Selecting your blast media is an important part of the overall process. You need to ensure that the media is safe to use on your substrate, whether or not you can reclaim and recycle, and the desired outcome. Ask your media supplier for an estimate on blast bycles for the media you think will fit best. (See Below)

                        abrasive blasting media guide

                        4.) Make Sure You Are Using The Right Sized Compressor For Your Nozzle

                        Larger Blast Nozzle typically equals more production, that being said it also requires more CFM and Horsepower from your compressor. The chart above illustrates what is required from compressor based on nozzle and pressure at the nozzle. Tip: It is a good practice to base your compressor size requirements based on the next nozzle size up, to accommodate for nozzle wear especially when blasting with aggressive media.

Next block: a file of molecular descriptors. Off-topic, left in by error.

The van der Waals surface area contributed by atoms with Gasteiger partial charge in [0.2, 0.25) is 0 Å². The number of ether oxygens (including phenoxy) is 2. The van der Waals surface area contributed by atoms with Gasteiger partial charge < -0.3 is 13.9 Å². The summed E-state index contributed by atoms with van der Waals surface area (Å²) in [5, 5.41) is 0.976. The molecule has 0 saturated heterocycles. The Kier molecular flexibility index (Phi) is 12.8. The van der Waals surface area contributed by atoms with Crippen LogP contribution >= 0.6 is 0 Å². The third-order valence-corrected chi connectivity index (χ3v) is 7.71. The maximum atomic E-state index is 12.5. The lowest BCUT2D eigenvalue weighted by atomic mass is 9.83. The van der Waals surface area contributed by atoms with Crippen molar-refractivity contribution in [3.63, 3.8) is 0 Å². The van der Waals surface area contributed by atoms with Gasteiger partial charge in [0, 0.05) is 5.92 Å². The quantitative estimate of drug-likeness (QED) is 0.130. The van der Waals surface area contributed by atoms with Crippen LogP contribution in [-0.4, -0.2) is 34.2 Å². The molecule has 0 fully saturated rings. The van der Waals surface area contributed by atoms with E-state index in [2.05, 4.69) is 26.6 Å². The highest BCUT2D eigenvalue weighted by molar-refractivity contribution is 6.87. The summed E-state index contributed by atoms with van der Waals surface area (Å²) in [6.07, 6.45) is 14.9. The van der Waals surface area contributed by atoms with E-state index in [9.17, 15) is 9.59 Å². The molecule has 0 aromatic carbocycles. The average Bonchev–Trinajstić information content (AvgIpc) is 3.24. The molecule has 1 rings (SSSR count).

There are several types of blast nozzles to choose from. They very in size, shape and material.

                        sandblast hose sizing
                        sandblasting abrasive consumption chart

                        5.)  Choose The Correct Blast Hose

                        Choosing the correct size and type of blast hose will not only ensure a longer life of the hose based ont he type of media you are using, but will also help reduce operator fatigue. Ensuring your operators are working at the highest level will increase production and efficiency. There are several types of blast hose to choose from, some factors to consider include weight, durability, flexibility, and is it static dissipating.